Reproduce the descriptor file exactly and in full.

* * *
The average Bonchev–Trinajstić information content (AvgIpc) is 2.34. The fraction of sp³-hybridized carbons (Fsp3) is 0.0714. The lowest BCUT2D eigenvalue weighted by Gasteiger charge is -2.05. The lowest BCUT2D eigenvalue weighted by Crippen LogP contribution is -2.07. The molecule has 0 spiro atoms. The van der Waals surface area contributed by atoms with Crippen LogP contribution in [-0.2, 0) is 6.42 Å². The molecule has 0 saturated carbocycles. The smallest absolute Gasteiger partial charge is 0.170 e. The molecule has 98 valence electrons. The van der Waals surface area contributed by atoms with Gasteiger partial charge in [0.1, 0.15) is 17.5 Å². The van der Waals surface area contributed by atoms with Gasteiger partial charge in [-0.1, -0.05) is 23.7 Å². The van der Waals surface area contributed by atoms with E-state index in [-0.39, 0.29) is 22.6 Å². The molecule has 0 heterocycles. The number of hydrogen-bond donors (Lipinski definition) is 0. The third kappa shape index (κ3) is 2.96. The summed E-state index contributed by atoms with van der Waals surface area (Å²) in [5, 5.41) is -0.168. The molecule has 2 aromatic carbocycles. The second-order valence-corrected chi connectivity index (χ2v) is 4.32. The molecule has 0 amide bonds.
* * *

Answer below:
The average Bonchev–Trinajstić information content (AvgIpc) is 2.34. The fraction of sp³-hybridized carbons (Fsp3) is 0.0714. The lowest BCUT2D eigenvalue weighted by Gasteiger charge is -2.05. The lowest BCUT2D eigenvalue weighted by Crippen LogP contribution is -2.07. The molecule has 0 spiro atoms. The van der Waals surface area contributed by atoms with Crippen LogP contribution in [-0.2, 0) is 6.42 Å². The molecule has 0 saturated carbocycles. The smallest absolute Gasteiger partial charge is 0.170 e. The molecule has 98 valence electrons. The van der Waals surface area contributed by atoms with Gasteiger partial charge in [0.1, 0.15) is 17.5 Å². The van der Waals surface area contributed by atoms with Gasteiger partial charge in [-0.1, -0.05) is 23.7 Å². The van der Waals surface area contributed by atoms with E-state index in [-0.39, 0.29) is 22.6 Å². The molecule has 0 heterocycles. The number of hydrogen-bond donors (Lipinski definition) is 0. The third kappa shape index (κ3) is 2.96. The summed E-state index contributed by atoms with van der Waals surface area (Å²) in [5, 5.41) is -0.168. The molecule has 2 aromatic carbocycles. The second-order valence-corrected chi connectivity index (χ2v) is 4.32. The molecule has 0 amide bonds.